This distance-based proxy for exposure presents some problems. A considerable portion of the billboards purchased by NCO are along highways that route through more urban and suburban areas. Those living near these highway billboards (by road or as-the-crow-flies) may not actually be the people who are regularly exposed to it. Consider the image in Figure 2 below, which shows one of NCO’s Maricopa County billboard purchases. The billboard is located along West Maricopa Freeway but is primarily viewed from Route 60 (see inset). There are a considerable number of homes in this Central City South neighborhood that are spatially proximate to the billboard but the people who live in these homes are not the people most likely to see it. Indeed, the people who live closest to this billboard would need to travel to the closest highway exit and head in the direction of the billboard to see it. Meanwhile, people traveling from farther away may pass it every day on their commute. Previous research does not appear to have accounted for this challenge when using distance as a proxy for exposure.

Because distance is proxying for likelihood of treatment, the distinction between “effect” and “observable effect” is important. Any person that passes by a billboard may be reminded of when election day is and, as a result, vote (or not vote) – this would be an effect. However, absent the ability to track every person’s actual exposure, we are forced to look for what I will refer to as a spatially proximate observable effect. For this analysis that means identifying increased turnout near appropriate billboards. Highway billboards are not likely to have a spatially proximate observable effect for the reasons outlined above. A spatially proximate observable effect is more reasonable if the billboard is situated in a place where the people who live close to the billboard are also the people who are most likely to see it. These billboards tend to be the ones in commercial areas that have adjacent residential areas.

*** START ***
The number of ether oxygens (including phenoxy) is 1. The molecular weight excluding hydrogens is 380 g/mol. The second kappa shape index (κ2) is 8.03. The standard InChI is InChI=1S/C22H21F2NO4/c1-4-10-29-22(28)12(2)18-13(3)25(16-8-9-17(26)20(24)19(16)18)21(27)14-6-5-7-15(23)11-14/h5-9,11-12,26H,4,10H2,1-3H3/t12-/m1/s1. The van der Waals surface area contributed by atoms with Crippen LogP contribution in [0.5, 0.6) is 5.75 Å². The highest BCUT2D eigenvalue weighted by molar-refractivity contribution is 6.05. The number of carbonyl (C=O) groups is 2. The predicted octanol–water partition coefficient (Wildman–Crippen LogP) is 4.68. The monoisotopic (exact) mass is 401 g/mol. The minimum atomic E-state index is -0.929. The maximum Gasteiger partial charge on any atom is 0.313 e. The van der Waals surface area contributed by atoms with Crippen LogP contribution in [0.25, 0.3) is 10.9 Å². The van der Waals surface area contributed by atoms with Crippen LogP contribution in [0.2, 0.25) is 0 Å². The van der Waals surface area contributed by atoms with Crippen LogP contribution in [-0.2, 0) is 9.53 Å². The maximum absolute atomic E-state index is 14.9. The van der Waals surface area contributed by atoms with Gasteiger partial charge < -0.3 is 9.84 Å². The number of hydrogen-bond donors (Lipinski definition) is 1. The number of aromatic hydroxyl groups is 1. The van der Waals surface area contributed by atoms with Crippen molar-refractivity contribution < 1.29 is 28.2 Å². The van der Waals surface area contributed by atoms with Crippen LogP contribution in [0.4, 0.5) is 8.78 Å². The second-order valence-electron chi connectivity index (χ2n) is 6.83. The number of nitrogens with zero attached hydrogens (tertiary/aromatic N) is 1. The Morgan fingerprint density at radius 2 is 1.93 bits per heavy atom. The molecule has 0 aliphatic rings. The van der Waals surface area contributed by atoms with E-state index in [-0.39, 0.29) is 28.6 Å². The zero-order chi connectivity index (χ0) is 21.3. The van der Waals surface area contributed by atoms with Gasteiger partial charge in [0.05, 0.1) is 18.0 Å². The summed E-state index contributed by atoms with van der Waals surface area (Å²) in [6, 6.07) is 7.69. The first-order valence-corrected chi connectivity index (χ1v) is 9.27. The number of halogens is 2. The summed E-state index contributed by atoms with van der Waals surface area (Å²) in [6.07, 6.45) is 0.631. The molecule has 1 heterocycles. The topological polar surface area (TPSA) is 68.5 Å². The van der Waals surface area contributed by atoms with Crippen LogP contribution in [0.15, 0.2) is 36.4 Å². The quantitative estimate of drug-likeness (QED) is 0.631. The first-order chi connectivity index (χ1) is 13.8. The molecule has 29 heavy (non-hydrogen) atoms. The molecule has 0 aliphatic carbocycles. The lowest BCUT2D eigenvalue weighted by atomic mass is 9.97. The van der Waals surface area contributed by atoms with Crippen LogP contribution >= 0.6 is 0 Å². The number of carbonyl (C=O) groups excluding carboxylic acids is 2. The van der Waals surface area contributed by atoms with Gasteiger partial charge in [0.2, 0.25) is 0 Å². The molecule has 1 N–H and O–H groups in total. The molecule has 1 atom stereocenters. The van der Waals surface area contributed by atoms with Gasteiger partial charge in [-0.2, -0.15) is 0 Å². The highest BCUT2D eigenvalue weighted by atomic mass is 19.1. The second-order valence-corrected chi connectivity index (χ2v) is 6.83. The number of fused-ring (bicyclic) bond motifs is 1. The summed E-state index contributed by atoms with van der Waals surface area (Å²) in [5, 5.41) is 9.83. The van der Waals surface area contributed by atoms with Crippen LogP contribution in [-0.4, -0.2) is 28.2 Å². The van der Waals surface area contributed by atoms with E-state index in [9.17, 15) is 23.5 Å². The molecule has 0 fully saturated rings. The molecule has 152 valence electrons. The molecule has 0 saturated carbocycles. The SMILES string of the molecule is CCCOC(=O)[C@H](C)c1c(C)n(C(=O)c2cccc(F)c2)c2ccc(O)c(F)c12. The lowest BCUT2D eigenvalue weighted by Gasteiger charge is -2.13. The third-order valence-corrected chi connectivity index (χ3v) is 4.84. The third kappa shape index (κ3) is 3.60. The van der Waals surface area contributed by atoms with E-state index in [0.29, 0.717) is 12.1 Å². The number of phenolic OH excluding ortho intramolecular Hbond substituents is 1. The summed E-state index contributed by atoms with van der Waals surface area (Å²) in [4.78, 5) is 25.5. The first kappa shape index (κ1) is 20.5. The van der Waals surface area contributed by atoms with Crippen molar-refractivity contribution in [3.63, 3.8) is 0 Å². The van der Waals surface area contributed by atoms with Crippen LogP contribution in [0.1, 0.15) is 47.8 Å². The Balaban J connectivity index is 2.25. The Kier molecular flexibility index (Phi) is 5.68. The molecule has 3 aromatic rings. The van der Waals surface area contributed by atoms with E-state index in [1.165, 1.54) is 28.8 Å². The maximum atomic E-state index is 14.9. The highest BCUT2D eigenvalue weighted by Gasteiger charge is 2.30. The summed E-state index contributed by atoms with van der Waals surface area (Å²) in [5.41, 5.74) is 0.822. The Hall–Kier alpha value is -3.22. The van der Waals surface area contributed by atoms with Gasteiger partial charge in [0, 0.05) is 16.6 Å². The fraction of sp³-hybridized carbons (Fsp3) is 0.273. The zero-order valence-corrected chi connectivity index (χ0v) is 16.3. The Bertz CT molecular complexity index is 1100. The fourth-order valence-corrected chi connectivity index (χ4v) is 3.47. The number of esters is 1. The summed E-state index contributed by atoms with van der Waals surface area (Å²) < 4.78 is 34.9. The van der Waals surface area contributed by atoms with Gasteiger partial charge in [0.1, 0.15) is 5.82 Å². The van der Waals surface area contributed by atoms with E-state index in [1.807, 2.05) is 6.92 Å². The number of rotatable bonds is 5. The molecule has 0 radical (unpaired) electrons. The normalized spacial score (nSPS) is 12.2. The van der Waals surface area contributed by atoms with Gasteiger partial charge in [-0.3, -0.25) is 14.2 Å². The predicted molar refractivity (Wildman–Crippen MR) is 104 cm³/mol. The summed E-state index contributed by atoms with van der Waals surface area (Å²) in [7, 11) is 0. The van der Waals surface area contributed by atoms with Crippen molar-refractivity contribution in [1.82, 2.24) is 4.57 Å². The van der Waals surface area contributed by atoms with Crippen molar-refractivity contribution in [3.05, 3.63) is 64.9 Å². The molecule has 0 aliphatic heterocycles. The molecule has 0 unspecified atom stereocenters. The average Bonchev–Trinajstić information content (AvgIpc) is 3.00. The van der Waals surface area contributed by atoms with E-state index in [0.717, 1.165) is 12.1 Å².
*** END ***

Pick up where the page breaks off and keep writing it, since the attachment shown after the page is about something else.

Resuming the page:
The core of my approach is to look for an effect in the places where we are most likely to be able to observe one. If there is a spatially proximate observable effect, then there is very likely also a more general effect that is not constrained to those living closest to a billboard (e.g. those who regularly pass a billboard on the highway during their commute to work) – but we do not have a good way of measuring the more general effect.

Billboard Coding

Central to this idea of a spatially proximate observable effect is that not all billboard locations should be treated the same. Thus, billboards needed to be broken down into those that were likely to have a spatially proximate observable effect and those that were not.4 Using pictures of the billboards from AdQuick and satellite images of each billboard location, I coded each billboard as (1) unlikely, (2) likely, or (3) very likely to have an spatially proximate observable effect. (A fourth category included those billboards for which a determination could not be made.) Purchases in Maricopa County also included 26 bus stop signs that were all coded as “unlikely”. Table 2 explains the coding scheme and provides examples. This coding process resulted in a substantial reduction in usable billboards while still leaving plenty to complete the analysis with (Table 3).